Monday, 4 July 2011

Who's news?

The telephone hacking scandal by the News of the World took another twist today. The Guardian has claimed that the News of the World used a private investigator to hack into Milly Dowler's phone messages whilst she was missing. It goes on to allege that the investigator even deleted some messages so that there was room for more to be added, but giving the impression that the schoolgirl was still alive and accessing her phone.

The hacking scandal has dragged on for a few months. At first it was a bit of a slow story that filled a couple of column inches on a slow news day, then celebrities, the holy grail of journalism, realised that they too had been hacked and the story hit the headlines. But still in a salacious, peeping out from behind the curtains type way. But now, the whole episode has taken on a more sinister turn and the moral majority are shocked and outraged that such an invasion of privacy could have taken place in such tragic circumstances.

But wait. Isn't the News of the Wold the biggest selling Sunday Newspaper in this country? Aren't at least some of those people who are now bleating about the insensitivity of it all, the same people who are buying the same newspaper, primarily for the gossip and secrets that they can reveal.Richard Maddely was commenting on Twitter. He suggested there were parallels between this case and the Watergate Scandal that brought down a President. He reasoned that the press were uncovering a huge story, layer by layer, until the whole thing will tumble like a card tower. But is this true? Is it just a case of making commercial capital? Have the Guardian attacked one of the newspapers owned by others, just for sales? And do we get the press we deserve?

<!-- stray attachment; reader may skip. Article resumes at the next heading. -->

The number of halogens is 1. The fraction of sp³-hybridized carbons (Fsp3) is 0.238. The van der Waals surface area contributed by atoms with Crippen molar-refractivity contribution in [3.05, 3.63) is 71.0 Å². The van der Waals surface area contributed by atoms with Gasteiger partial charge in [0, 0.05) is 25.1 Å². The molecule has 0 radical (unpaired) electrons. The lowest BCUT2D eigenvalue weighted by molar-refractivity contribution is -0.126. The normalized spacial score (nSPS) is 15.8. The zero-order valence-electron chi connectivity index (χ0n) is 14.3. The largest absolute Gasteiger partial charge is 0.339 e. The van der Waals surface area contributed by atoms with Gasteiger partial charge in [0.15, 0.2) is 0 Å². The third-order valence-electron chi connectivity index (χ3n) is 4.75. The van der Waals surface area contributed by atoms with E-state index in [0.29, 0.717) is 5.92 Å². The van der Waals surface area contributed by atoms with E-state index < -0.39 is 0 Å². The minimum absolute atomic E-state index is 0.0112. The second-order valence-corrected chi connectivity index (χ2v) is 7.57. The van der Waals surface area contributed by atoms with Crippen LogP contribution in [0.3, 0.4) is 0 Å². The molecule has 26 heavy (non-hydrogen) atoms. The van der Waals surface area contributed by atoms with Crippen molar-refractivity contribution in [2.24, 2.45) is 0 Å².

What worries me most, is that these newspapers hope to influence their readers in the run up to elections and suggest who they should vote for. One particular newspaper (that I won't mention due to the fact that they printed lies under a large headline "THE TRUTH") claimed after one particular general election "It was us what won it".

There is some excellent journalism around. But unfortunately, too much of the important stuff gets hidden by the trivial. And boy do we lap up the trivial.

It's been a long time since I have bought a newspaper. Don't get me wrong, I can be as nosey as the next person when it comes to celebrity gossip, but I refuse to hand over my cash to promulgate the practice, and if there was no more celebrity gossip, i can honestly say my life will probably be the richer, not poorer.

So to those that are disgusted with any newspaper that could stoop so low as to tap the phone of a murdered teenager (and I expect that is almost everyone who ever reads my words), just take a step back and ask whether you have contributed to the economy that demands more and more excessive journalism.

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